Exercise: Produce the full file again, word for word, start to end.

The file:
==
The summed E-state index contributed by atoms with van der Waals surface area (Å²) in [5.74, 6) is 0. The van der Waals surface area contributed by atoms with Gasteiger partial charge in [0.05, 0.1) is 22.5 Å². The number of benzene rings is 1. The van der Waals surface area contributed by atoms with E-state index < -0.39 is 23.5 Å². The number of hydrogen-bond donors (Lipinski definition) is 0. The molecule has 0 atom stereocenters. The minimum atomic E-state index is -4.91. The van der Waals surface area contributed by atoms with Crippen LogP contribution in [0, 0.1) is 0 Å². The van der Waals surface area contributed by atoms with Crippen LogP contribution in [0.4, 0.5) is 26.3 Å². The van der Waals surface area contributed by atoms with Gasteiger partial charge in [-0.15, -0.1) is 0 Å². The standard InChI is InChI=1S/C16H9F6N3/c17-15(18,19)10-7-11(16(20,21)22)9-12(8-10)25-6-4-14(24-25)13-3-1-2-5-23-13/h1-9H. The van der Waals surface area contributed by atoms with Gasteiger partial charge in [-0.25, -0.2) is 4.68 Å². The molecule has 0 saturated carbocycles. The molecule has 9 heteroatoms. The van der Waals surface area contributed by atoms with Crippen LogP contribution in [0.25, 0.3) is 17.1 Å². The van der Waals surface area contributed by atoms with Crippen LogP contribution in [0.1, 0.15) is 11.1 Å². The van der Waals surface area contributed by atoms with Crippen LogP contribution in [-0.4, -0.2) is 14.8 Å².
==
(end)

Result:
The summed E-state index contributed by atoms with van der Waals surface area (Å²) in [5.74, 6) is 0. The van der Waals surface area contributed by atoms with Gasteiger partial charge in [0.05, 0.1) is 22.5 Å². The number of benzene rings is 1. The van der Waals surface area contributed by atoms with E-state index < -0.39 is 23.5 Å². The number of hydrogen-bond donors (Lipinski definition) is 0. The molecule has 0 atom stereocenters. The minimum atomic E-state index is -4.91. The van der Waals surface area contributed by atoms with Crippen LogP contribution in [0, 0.1) is 0 Å². The van der Waals surface area contributed by atoms with Crippen LogP contribution in [0.4, 0.5) is 26.3 Å². The van der Waals surface area contributed by atoms with Gasteiger partial charge in [-0.15, -0.1) is 0 Å². The standard InChI is InChI=1S/C16H9F6N3/c17-15(18,19)10-7-11(16(20,21)22)9-12(8-10)25-6-4-14(24-25)13-3-1-2-5-23-13/h1-9H. The van der Waals surface area contributed by atoms with Gasteiger partial charge in [-0.25, -0.2) is 4.68 Å². The molecule has 0 saturated carbocycles. The molecule has 9 heteroatoms. The van der Waals surface area contributed by atoms with Crippen LogP contribution in [0.25, 0.3) is 17.1 Å². The van der Waals surface area contributed by atoms with Crippen LogP contribution in [0.1, 0.15) is 11.1 Å². The van der Waals surface area contributed by atoms with Crippen LogP contribution in [-0.4, -0.2) is 14.8 Å².